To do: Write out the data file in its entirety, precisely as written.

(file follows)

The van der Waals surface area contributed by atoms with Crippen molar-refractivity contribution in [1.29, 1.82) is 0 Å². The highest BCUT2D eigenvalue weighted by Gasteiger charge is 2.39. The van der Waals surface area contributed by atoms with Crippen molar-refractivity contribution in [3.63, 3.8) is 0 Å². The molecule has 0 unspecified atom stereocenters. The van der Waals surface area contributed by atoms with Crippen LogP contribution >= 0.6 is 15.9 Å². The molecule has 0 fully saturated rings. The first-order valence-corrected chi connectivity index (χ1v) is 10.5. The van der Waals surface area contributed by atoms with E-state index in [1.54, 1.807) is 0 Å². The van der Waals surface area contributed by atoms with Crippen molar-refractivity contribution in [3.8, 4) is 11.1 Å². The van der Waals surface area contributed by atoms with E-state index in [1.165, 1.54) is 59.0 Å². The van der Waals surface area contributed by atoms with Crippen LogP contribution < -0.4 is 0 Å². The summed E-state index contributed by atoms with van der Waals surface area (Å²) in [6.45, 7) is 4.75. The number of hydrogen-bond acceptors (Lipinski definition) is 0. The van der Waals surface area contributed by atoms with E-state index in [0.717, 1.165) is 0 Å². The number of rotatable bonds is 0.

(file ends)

The van der Waals surface area contributed by atoms with Crippen molar-refractivity contribution in [1.29, 1.82) is 0 Å². The highest BCUT2D eigenvalue weighted by Gasteiger charge is 2.39. The van der Waals surface area contributed by atoms with Crippen molar-refractivity contribution in [3.63, 3.8) is 0 Å². The molecule has 0 unspecified atom stereocenters. The van der Waals surface area contributed by atoms with Crippen LogP contribution >= 0.6 is 15.9 Å². The molecule has 0 fully saturated rings. The first-order valence-corrected chi connectivity index (χ1v) is 10.5. The van der Waals surface area contributed by atoms with E-state index in [1.54, 1.807) is 0 Å². The van der Waals surface area contributed by atoms with Crippen molar-refractivity contribution in [3.8, 4) is 11.1 Å². The van der Waals surface area contributed by atoms with E-state index in [1.165, 1.54) is 59.0 Å². The van der Waals surface area contributed by atoms with Crippen LogP contribution < -0.4 is 0 Å². The summed E-state index contributed by atoms with van der Waals surface area (Å²) in [6.45, 7) is 4.75. The number of hydrogen-bond acceptors (Lipinski definition) is 0. The van der Waals surface area contributed by atoms with E-state index in [0.717, 1.165) is 0 Å². The number of rotatable bonds is 0.